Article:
Application Note

Extensive Assessment of Cytokine Production Following Immune Cell Stimulation on the NovoCyte Penteon using the LEGENDplex Bead-based Multiplex Assay


Cytokines are small molecules essential for immune cell response to activation by pathogens, autoimmunity, or therapeutics. Measuring cytokine production and the source of cytokine production is important for an in-depth understanding of the immune response in primary samples, such as from pathogenic infections, or novel therapeutics to ensure unintended cytokine responses do not occur. The Biolegend LEGENDplex COVID-19 Cytokine Storm Panel 1 and 2 run on the Agilent Penteon flow cytometer was used to quantify the secretion of 27 cytokines, providing an in-depth snapshot of the cytokine response. Intracellular cytokine staining using flow cytometry provided additional information to determine the frequency of cytokine-producing cells and identify the cell populations producing cytokines. Using both bead-based cytokine production quantification and intracellular cytokine assays provides a deeper understanding of the cytokine response by immune cells

Author Lauren Jachimowicz and Garret Guenther Agilent Technologies, Inc.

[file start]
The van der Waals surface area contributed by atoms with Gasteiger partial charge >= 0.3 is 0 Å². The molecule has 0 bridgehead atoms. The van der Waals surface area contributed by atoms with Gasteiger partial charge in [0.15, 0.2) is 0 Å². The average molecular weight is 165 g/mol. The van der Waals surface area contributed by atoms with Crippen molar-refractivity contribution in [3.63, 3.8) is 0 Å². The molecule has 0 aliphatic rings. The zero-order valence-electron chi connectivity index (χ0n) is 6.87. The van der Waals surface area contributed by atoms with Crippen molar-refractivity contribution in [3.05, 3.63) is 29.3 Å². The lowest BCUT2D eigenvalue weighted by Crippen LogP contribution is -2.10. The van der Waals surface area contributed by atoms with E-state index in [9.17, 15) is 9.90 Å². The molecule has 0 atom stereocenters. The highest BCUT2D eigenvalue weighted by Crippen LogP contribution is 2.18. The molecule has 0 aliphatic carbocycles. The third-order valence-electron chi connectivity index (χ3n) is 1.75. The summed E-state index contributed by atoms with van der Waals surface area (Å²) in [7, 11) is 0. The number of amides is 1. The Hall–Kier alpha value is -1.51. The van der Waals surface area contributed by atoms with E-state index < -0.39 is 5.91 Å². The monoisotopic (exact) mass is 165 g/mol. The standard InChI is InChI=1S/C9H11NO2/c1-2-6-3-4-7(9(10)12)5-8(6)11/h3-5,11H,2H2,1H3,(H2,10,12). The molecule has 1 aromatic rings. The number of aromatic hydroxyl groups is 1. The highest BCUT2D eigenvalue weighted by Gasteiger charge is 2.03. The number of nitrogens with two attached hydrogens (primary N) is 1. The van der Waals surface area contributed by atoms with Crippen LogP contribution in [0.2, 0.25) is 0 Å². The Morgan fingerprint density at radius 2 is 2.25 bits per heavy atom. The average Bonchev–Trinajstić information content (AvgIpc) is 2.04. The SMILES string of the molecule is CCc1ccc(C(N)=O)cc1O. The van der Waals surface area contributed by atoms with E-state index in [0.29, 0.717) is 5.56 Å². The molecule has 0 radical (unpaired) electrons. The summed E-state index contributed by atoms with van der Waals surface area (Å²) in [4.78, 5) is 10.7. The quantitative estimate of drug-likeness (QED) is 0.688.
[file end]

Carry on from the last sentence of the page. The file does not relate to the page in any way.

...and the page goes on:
Introduction Cytokines are small proteins acting as soluble messengers, which are responsible for communication between nearby cells. Signaling by cytokines can modulate gene regulation, innate and adaptive immune response, and inflammation. Cytokine storm syndrome is a life-threatening inflammatory response involving rapid, uninhibited overproduction of cytokines and related molecules leading to hyperactivation of the immune system. Cytokine storm syndrome can be triggered by various therapies, cancers, and pathogens including COVID-19, resulting in systemic inflammation, acute respiratory distress (ARDS), and multi-organ damage. COVID-19 induced cytokine storm holds a central role in the severity of the disease, suggesting that the virusinduced inflammatory response is what determines the most severe COVID-19 symptoms. Investigations have shown increases of several cytokines in severe COVID-19 patients including IL-1β , IL-1RA, IL6, IL-7, IL8, IL9, IL10, basic FGF, GCSF, GMCSF, IFNγ, CXCL10, MCP1, MIP1A, MIP1B, PDGF, TNFα, and VEGF. In turn, IL-1β and IL-6 are being investigated for potential therapeutic targets for the treatment of COVID-19. Outside of COVID-19, cytokine production has been shown to determine the severity of many other pathogenic infections, and the identification, as well as quantification, of cytokines produced in biological samples can elucidate the complexity of a viralinduced immune response. Cytokine production can be measured directly by quantifying the amount of cytokine protein using analyte-specific antibodies. The most common and least expensive method used for cytokine measurement is the enzyme-linked immunosorbent assay (ELISA). In this process, an analyte-specific antibody is used to immobilize the cytokine to a solid surface and is then complexed with an